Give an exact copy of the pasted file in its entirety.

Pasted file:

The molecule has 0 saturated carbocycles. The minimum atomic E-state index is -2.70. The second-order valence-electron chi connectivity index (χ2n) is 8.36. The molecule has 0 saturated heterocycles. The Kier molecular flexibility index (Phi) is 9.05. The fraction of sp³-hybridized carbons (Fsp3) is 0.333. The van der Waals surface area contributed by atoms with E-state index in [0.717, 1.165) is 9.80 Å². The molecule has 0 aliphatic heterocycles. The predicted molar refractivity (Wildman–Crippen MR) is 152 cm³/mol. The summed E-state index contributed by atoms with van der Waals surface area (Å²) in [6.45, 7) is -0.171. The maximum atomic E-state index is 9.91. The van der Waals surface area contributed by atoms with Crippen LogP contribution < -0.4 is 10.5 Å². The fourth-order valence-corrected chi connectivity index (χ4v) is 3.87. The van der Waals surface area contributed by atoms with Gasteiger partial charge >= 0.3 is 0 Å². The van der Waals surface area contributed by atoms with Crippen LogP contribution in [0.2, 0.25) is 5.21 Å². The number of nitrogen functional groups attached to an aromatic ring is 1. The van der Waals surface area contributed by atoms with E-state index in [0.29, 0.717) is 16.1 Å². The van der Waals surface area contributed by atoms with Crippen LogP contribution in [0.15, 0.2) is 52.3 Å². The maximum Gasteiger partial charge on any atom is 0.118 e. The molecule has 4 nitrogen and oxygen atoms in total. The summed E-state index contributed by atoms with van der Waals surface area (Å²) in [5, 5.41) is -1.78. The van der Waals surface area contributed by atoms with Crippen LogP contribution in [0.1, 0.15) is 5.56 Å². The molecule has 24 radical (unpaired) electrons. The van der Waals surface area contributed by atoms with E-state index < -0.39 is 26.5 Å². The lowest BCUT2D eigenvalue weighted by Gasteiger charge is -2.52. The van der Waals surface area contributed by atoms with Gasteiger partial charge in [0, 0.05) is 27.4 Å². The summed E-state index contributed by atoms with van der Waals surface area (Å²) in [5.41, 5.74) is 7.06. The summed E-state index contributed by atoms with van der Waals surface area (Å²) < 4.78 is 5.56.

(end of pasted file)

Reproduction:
The molecule has 0 saturated carbocycles. The minimum atomic E-state index is -2.70. The second-order valence-electron chi connectivity index (χ2n) is 8.36. The molecule has 0 saturated heterocycles. The Kier molecular flexibility index (Phi) is 9.05. The fraction of sp³-hybridized carbons (Fsp3) is 0.333. The van der Waals surface area contributed by atoms with E-state index in [0.717, 1.165) is 9.80 Å². The molecule has 0 aliphatic heterocycles. The predicted molar refractivity (Wildman–Crippen MR) is 152 cm³/mol. The summed E-state index contributed by atoms with van der Waals surface area (Å²) in [6.45, 7) is -0.171. The maximum atomic E-state index is 9.91. The van der Waals surface area contributed by atoms with Crippen LogP contribution < -0.4 is 10.5 Å². The fourth-order valence-corrected chi connectivity index (χ4v) is 3.87. The van der Waals surface area contributed by atoms with Gasteiger partial charge >= 0.3 is 0 Å². The van der Waals surface area contributed by atoms with Crippen LogP contribution in [0.2, 0.25) is 5.21 Å². The number of nitrogen functional groups attached to an aromatic ring is 1. The van der Waals surface area contributed by atoms with E-state index in [0.29, 0.717) is 16.1 Å². The van der Waals surface area contributed by atoms with Crippen LogP contribution in [0.15, 0.2) is 52.3 Å². The maximum Gasteiger partial charge on any atom is 0.118 e. The molecule has 4 nitrogen and oxygen atoms in total. The summed E-state index contributed by atoms with van der Waals surface area (Å²) in [5, 5.41) is -1.78. The van der Waals surface area contributed by atoms with Crippen LogP contribution in [0.1, 0.15) is 5.56 Å². The molecule has 24 radical (unpaired) electrons. The van der Waals surface area contributed by atoms with E-state index < -0.39 is 26.5 Å². The lowest BCUT2D eigenvalue weighted by Gasteiger charge is -2.52. The van der Waals surface area contributed by atoms with Gasteiger partial charge in [0, 0.05) is 27.4 Å². The summed E-state index contributed by atoms with van der Waals surface area (Å²) in [5.41, 5.74) is 7.06. The summed E-state index contributed by atoms with van der Waals surface area (Å²) < 4.78 is 5.56.